A horizontal radiator was mounted under the floorboard, where a foot lever was provided for controlling speed. The ignition system included dual batteries with a suggested life of 3-4 months. Supporting the body, with the then-customary wood-and-fabric construction, were 55-inch-wide tubular-steel axles mounted 60 inches apart and connected on each side by a long truss-shaped leaf spring that was flattened in the middle for attachment to a rectangular frame of channel-section steel. Steering was by tiller, the steering wheel being far from universal yet.
Braking, or what passed for it, was by a foot pedal that caused a clutch band to grab a flange on the drive sprocket. There was also an emergency brake: a drum on the transmission jackshaft (between low and reverse) acting directly on the rear axle. Wheels were 28-inch-diameter wire- or wood-spoke units mounting three-inch-wide tires. With the four-gallon fuel and water reservoirs full, curb weight came to a feathery 700 pounds.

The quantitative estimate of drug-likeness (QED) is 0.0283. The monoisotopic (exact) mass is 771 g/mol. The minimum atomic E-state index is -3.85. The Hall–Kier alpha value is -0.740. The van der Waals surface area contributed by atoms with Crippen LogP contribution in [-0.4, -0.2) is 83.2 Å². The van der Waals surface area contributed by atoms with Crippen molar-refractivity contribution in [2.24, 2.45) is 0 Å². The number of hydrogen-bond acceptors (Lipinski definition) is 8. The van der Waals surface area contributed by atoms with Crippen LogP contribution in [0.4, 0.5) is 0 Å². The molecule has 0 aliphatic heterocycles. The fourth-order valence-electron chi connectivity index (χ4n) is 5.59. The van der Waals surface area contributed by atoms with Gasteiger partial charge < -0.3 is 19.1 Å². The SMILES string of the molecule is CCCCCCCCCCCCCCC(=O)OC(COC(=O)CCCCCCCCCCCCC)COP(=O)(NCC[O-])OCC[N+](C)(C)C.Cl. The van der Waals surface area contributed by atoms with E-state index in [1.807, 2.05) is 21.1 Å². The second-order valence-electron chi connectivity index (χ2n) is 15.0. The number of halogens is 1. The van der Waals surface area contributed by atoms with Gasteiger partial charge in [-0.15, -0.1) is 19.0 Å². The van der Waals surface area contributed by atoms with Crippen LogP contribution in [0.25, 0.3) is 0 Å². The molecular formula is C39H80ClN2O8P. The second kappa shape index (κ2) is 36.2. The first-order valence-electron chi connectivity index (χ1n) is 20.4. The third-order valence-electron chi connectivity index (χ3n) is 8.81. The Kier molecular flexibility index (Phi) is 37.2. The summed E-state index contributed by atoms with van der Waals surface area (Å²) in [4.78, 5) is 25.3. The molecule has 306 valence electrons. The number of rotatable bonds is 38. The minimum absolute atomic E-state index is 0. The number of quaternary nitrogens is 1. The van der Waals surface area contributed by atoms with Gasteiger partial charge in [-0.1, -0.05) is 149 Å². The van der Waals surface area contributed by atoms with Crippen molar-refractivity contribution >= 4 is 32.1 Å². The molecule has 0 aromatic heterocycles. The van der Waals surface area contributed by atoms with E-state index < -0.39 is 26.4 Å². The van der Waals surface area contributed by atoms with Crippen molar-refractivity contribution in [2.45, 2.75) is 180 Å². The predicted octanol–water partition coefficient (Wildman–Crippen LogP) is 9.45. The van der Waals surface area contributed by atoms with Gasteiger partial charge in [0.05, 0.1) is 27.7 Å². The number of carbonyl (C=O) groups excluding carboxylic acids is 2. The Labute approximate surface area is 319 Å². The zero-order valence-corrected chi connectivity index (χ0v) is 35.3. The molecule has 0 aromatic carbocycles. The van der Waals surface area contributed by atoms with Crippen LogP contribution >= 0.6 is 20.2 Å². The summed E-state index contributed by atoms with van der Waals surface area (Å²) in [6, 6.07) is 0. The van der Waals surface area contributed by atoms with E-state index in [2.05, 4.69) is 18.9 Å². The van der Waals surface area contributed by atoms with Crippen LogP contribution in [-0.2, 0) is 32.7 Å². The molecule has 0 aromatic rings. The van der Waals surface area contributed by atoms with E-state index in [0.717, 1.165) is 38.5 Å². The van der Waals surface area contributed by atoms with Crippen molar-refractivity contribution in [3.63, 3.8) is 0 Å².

On the next page, learn about the later models of the Oldsmobile Curved Dash.
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1903-1907 Oldsmobile Curved-Dash
Easily repaired by most any blacksmith and able to withstand the rugged, rutted roads of contemporary rural America, the Oldsmobile Curved-Dash found immediate acceptance at its $650 asking price-stiff, but not outrageous for the time. Only 386 were built in trouble-plagued 1901, but Olds turned out 2,500 in 1902, enough to claim the title as the best-selling car in the nation's infant auto industry.